S: Welcome ~ Tallgrass Prairie Preserve
FC: Photographed and written by Brad and Madison Dishman
1: The Tallgrass Prairie In the summer of 2008 I finally made it over to the Tallgrass Prairie. I had heard many people share their adventures at the prairie and the abundance of bison that they had encountered on their trips. I knew it was not that long of a drive to Pawhuska, Oklahoma from Owasso. I had recently purchased my Canon 20D camera and I was looking for a new challenge to photograph. I had no idea how much I was going to enjoy this beautiful landscape of rolling hills of grass, dusty roads, the animals that I would encounter, and the occasional woodlands typically found in valleys. This book was produced from four seasons of images over a two year period, 2008-2009. I am so ready to return to this unique and natural environment. I hope those that look at these beautiful images feel the same way and will make their own adventures at the Tall Grass Prairie. The sounds (and lack of sounds), smells, nearly constant movement of air, and visual distance and beauty that it provides cannot be explored anywhere else, but at the Tall Grass Prairie. These pictures are only a calling, they cannot even come close to experiencing it first-hand. Enjoy! Brad Dishman, December 2012
2: When you arrive in Pawhuska, in the middle of Osage County, you turn north onto a city street that is first surrounded by turn-of-the-century buildings that make you want to stop and explore their history first if you did not have the prairie awaiting your arrival. A few blocks north and you come to a welcome sign that lets you know you are getting close.
3: You begin the hilly, curvy road that takes you up out of the woodlands and onto what at first would be called a table top covered in grass. This transformation takes about ten minutes of driving north out of Pawhuska. It is like you get to the top of a roller coaster ride and there is no drop. Only tall, undulating grass that is nearly always waving with the openness to the distant winds. It was astounding the first time I saw it. One minute in rolling tree covered hills, the next minute looking across miles of grass covered prairie.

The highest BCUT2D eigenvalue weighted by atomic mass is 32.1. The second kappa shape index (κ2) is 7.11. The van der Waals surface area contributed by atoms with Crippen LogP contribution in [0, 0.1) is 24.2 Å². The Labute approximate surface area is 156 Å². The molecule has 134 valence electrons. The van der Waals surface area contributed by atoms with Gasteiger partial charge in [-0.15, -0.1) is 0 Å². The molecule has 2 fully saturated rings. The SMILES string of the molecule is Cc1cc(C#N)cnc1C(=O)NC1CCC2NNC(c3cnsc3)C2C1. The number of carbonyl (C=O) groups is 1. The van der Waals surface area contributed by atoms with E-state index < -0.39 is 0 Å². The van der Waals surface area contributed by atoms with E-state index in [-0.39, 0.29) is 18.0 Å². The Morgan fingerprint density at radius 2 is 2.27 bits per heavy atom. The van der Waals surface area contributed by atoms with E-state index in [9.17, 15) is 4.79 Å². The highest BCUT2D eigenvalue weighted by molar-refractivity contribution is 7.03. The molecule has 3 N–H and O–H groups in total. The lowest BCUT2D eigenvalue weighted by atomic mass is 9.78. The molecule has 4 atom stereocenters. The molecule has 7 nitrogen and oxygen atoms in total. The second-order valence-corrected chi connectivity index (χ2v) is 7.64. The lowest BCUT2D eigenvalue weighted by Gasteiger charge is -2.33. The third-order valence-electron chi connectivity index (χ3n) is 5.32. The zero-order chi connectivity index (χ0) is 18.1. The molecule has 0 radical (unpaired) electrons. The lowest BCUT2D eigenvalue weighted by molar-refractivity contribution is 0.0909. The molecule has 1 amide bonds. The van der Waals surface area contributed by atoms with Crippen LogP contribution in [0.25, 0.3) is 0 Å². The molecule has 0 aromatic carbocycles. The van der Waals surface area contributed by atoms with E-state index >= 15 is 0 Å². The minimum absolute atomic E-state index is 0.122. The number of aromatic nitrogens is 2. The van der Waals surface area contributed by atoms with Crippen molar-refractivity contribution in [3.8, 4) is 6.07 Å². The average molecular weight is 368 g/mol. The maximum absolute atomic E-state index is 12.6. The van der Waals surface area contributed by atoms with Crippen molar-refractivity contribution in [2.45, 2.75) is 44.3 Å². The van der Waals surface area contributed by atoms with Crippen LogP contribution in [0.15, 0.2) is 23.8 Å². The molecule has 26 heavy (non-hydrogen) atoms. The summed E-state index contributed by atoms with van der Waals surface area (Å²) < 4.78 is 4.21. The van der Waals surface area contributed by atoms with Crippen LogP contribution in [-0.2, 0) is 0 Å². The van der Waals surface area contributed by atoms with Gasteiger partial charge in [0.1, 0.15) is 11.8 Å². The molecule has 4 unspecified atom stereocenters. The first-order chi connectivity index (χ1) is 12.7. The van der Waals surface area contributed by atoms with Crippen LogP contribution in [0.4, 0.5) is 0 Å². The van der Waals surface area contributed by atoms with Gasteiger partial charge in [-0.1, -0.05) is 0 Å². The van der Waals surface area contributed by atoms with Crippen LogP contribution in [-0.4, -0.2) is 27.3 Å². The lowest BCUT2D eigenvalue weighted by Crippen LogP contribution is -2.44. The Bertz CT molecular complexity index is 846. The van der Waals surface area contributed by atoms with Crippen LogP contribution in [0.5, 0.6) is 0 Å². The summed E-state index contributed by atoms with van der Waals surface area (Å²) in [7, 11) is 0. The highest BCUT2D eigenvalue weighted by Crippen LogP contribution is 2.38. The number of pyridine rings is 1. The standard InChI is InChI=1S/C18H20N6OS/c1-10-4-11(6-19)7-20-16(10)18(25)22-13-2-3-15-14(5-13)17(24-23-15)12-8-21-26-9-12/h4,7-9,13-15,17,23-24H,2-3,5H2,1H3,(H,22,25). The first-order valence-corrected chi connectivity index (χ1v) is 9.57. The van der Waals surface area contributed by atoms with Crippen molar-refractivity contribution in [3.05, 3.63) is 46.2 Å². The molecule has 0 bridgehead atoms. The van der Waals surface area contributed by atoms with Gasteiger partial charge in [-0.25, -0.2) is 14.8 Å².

4: Upon entering or exiting the prairie you would drive across cattle guards. At the entrances you would be reminded that you were entering the home of the bison and that they demanded your respect of distance if you were to leave unscathed.
10: From looking at the prairie from this vantage point you would think it goes on forever. It appears to be a carpet of meandering, grass-covered slopes. In the center of this picture you can see a working oil well. It is amazing how far sound travels. There were times you could hear an oil well pumping or a vehicle engine and know that it was far off in the distance. Other times all you could hear was the wind in the grass or ... nothing.
11: The next two pages show images of the gravel roads that travel you through the prairie. When the roads were dry they would give away the locations of other vehicles as the plumes of dust would rise up above them and then quickly be dispersed by the breeze. Once you were on the prairie, fences were nearly nonexistent. The gravel road was one of the few changes that has ever occurred to this pristine land.
14: On some of my trips to the prairie I had a partner, Madison who enjoyed exploring as much as I did.
15: On our first trip we had a picnic under a large walnut tree across from the headquarters building.
18: On that same day, Madison and I went for a walk down the Prairie Earth Trail. It started out in a hardwood cross timber section that was near a creek that lead up a narrow trail out onto the open prairie. The walk was extremely quiet. The only sounds was of the wind in the grasses, birds, and insects. It was quite a sensory experience to stop and sit while closing your eyes.This is one of the few places you can go and not hear other human-made sounds, only nature and sometimes it's quiet!
20: As we walked along the trial, we noticed what looked like miniature dried up crawdad ponds. They had short spotty grasses growing down inside them. I soon identified them as bison wallows.
21: The trail that went back into the prairie traveled a good two miles. You would walk up and down slightly inclined hills of grasses and wildflowers. | Milkweed - one of the favorite plants of the monarch butterfly. | Annual or Daisy Fleabane
22: Toward the middle of the walk you ventured down into a valley which had a small pool and stream of water. | As you crossed the bridge and peered into the quaint, crystal clear stream below a solitary perch quietly swam while absorbing the warm afternoon sunlight.